Adapted physical education teachers are considered direct service providers, as the physical education program is a part of the disabled student's special education program on the student's individualized education program (IEP) (Davis, n.d.). Adapted physical education teachers are responsible for the assessment of students, the prescription and placement of the child in the program, teaching, counseling and coaching. Adapted physical education teachers are also responsible for conducting evaluations of services, acting as coordinators of resources, as consultants and advocates (Davis, n.d.). The Individuals with Disabilities Education Act mandated that the physical education programs for disabled students be provided by "qualified professionals" (Davis, n.d.); however the legislation did not specify what qualifications or credentials were necessary for these "qualified professionals" to possess. This lack of specificity left the responsibility to define and interpret the term "qualified professionals" to the State Educational Agencies (Davis, n.d.). At the time the legislation was passed the majority of states did not have specific certifications for adapted physical education teachers (Davis, n.d.).

With these changes in federal law, along with new social awareness, the field of adapted physical education grew and continues to grow rapidly. According to Zhang (2011), as of 2011, the U.S. has a substantial shortfall in the number of teachers qualified to teach adapted physical education, with an additional 640 teachers required to fill currently-funded positions, and 20,087 required to meet the needs of all students required adaptive physical education services. This rapid evolution requires teachers to frequently continue their education in order to keep abreast of all current theory and practices in adapted physical education. Adapted physical education is a specialized field as it requires teachers to understand a specific set of theory, practices, and approaches to teaching that may not be required of a regular physical education teacher.

The Action Seminar

Following the passing of the Individuals with Disabilities Act, the National Consortium for Physical Education and recreation for Individuals with Disabilities (NCPERID), the National Association of State Directors of Special Education (NASDSE) and Special Olympics International held an Action Seminar (Davis, n.d.). The Action Seminar provided a venue for state directors of special education and leaders of groups advocating for individuals with disabilities to "identify the barriers that were presenting full provision of appropriate physical education services to individuals with disabilities and to establish an action agenda for addressing and resolving these problems" (Davis, n.d.). The Action Seminar served as an opportunity for the group to identify barriers in developing adapted physical education programs in public schools, but it also revealed that state education leaders did not have an understanding of what adapted physical education was, how such a program could be beneficial to those individuals with disabilities and what skills and knowledge teachers needed to possess in order to deliver effective physical education programming to students with disabilities (Davis, n.d.). The overriding result based on the Action Seminar was the recommendation that the NCPERID be tasked with the development and assessment of professional standards for adapted physical education teachers (Davis, n.d.). The NCPERID Board voted to take on the responsibility of developing the national standards and submitted a funding proposal to the United States Department of Education to develop the national standards and certification exam.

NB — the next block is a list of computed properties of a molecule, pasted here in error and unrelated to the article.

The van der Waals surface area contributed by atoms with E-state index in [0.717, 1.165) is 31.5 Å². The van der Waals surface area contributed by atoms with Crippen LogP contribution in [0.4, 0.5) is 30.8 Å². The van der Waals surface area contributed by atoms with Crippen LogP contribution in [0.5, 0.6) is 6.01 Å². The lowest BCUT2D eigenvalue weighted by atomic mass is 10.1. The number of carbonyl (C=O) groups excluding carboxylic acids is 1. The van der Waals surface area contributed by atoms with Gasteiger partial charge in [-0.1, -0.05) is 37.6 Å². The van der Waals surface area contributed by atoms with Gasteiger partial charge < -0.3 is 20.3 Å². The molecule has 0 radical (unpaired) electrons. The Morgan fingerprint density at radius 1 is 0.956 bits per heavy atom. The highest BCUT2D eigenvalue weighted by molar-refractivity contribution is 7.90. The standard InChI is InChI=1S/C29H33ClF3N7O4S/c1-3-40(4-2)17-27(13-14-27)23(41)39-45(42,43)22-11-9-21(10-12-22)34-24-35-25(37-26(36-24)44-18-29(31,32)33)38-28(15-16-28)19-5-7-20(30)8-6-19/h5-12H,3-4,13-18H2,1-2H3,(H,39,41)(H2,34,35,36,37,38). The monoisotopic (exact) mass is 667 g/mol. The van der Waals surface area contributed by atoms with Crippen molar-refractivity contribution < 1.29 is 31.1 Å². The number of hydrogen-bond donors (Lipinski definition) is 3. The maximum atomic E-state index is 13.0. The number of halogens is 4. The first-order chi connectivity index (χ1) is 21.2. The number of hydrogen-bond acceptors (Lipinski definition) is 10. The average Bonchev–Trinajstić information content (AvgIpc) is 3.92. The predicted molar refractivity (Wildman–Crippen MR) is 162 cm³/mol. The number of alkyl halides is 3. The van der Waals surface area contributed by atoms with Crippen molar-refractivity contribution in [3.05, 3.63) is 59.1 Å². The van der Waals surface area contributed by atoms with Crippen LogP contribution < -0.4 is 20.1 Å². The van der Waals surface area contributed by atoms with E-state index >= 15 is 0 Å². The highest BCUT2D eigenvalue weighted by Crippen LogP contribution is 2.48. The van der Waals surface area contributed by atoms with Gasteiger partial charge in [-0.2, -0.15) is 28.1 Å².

National Standards

Funding was granted and the NCPERID embarked on a five year, multi-phase process to develop and validate a set of national standards for adapted physical educators. The NCPERID conducted an analysis of the responsibilities of adapted physical educators, developed and validated content standards, created and validated a set of certification examinations, and administered the first national certification examination nation-wide in 1997 (Davis, n.d.). The national standards and certification examination provided guidelines for what competencies are needed (or suggested) for adapted physical educators. However, the legislation indicated that each state department of education had the responsibility to define adapted physical education regarding legislative compliance (Davis, n.d.).

The Adapted Physical Education National Standards (APENS) were established to identify the body of knowledge necessary for adapted physical education teachers based on their job-related responsibilities, and as a means to assess the skills and knowledge of individuals wishing to be certified in adapted physical education (Davis, n.d.). Fifteen broad areas of specialized knowledge were identified as being important to the adapted physical educator. These fifteen broad areas were carefully reviewed. When outlined in detail, the APENS standards each delineate:

• Content knowledge that all physical educators must know in order to effectively teach physical...

(The entire section is 4158 words.)